The Secret History
By Donna Tartt
You are hooked from the first page. How can you not be? The narrator is confessing to a murder. So you know it’s not a whodunit (you know who the murderer is, don’t you?); yet it has all the thrill and intrigue of one. The dream-like, sensory world absorbs you, leaving you so enthralled that you have to drag yourself away to the real one. And everything there is suddenly a pale shadowy version of the one in the book. It’s like a drug-addled brain is being weaned away from the narcotics it so craves.
Okay, I exaggerate. But just a bit, really.
Richard Papen is a small town California boy who lands up in Hampden College in Vermont. The college is all that he has dreamed of - shockingly pretty, East-coast intellectual, as far removed from his mediocre, middle class Californian hometown as it’s possible to be. Richard is Jay Gatsby - completely smitten by the Ivy league-like glamour.
He falls into the company of a group of five students who take Greek and classical studies as their major - Henry the rich intellectual genius and the de facto leader, the twins Charles and Camilla, Francis with the trust fund and Bunny, the bluff and hearty bigot. Richard passes some sort of informal test and joins them, studying under an eccentric professor - Julian Morrow, who has handpicked these six students. Richard is enamoured by this group, completely sold on their cool intellectual snobbery and does all he can to belong. Their world is that of ancient Greece; the modern one has little meaning and significance. “Pur: that one word contains for me the secret, the bright, terrible clarity of ancient Greek. How can I make you see it, this strange harsh light which pervades Homer’s landscapes and illumines the dialogues of Plato, an alien light, inarticulable in our common tongue?” It truly is an alien land, filled with beauty that is unafraid to be harsh; that allows for Dionysian rituals, ecstatic and intoxicating, even as it appeals to cold, logical reason. “We don’t like to admit it,” said Julian, “but the idea of losing control is one that fascinates controlled people such as ourselves more than almost anything. All truly civilized people - the ancients no less than us - have civilized themselves through the wilful repression of the old, animal self.” This exploration of the animal self, the recreating of ancient rituals, collides with the modern world - and a man is killed. What this murder does to the six friends, how it affects each of them in different ways and the repercussions of it on their friendship forms the rest of the book.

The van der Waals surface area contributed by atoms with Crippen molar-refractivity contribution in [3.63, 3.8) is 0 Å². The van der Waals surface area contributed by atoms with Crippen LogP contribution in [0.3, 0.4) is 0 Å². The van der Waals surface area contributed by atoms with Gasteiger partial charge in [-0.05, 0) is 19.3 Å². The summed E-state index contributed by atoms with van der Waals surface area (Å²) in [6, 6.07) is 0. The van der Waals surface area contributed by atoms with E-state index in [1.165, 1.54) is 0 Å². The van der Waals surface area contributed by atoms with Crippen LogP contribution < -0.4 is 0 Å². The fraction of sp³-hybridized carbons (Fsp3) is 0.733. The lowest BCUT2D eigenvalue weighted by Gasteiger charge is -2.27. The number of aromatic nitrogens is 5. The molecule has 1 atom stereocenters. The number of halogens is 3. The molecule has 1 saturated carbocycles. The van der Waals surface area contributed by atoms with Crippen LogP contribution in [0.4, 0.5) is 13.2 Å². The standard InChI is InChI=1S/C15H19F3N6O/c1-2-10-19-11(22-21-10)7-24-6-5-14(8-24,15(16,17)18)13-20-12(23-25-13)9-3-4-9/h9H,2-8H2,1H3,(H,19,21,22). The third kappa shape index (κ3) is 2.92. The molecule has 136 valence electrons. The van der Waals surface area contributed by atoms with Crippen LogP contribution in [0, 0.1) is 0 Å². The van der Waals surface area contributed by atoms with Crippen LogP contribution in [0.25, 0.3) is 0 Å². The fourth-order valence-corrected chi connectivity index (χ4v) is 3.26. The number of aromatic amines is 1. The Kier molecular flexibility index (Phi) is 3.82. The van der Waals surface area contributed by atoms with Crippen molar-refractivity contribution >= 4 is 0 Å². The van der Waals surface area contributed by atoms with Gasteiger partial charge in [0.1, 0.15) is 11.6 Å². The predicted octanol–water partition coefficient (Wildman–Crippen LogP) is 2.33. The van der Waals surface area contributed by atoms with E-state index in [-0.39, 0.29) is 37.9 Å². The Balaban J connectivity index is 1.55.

There is something truly macabre and Gothic about the whole story, which is in essence an anatomy of a murder (or two). It calls to mind Bret Easton Ellis’ American Psycho, even if it never matches that book’s gruesomeness. What lifts it from mere horror though is the vein of beauty that runs through it. Tartt’s descriptions of the landscapes, the atmosphere, even the drug-infused mental maps of the students are almost lyrical. I think of Rossetti’s drawings and poetry, of Poe, of the paintings of Georgia O’Keeffe. “..that cavern of a room, with vaulted ceilings and a fire crackling in the fireplace, our faces luminous somehow, and ghostly pale. The firelight magnified our shadows, glinted off the silver, flickered high upon the walls; its reflection roared orange in the windowpanes as if a city were burning outside. The whoosh of the flames was like a flock of birds, trapped and beating in a whirlwind near the ceiling…. Julian, at the head of the long table, rises to his feet and lifts his wineglass. “Live forever,” he says…” Or, Henry describing the effect of an ancient ritual to Richard - “ Wolves howling around us and a bull bellowing in the dark. The river ran white. It was like a film in fast motion, the moon waxing and waning, clouds rushing across the sky. Vines grew from the ground so fast they twined up the trees like snakes; seasons passing in the wink of an eye, entire years for all I know…”
You are stunned by the beauty. And somehow the horror is part of the beauty. By the end of the book, you realize the truth of what Richard says right at the beginning - “ Does such a thing as ‘the fatal flaw’, that showy dark crack running down the middle of a life, exist outside literature? I used to think it didn’t. Now I think it does. And I think mine is this: a morbid longing for the picturesque at all costs.” And you know as a reader, you share that fatal flaw with Richard. Because you are ready to forgive the horror; as long as you can see the picturesque-ness of it.
The Secret History is supposed to be a cult book. I did not come into it, knowing that. But I can now understand how it became one. There is something very adolescent about it - the sort of book that as a young college student, you would worship. The intellectual references, the aesthetic atmospherics, the drug-induced hallucinations. As an adult too, you can feel the power. It took a while, after I finished reading it, to cast aside the spell.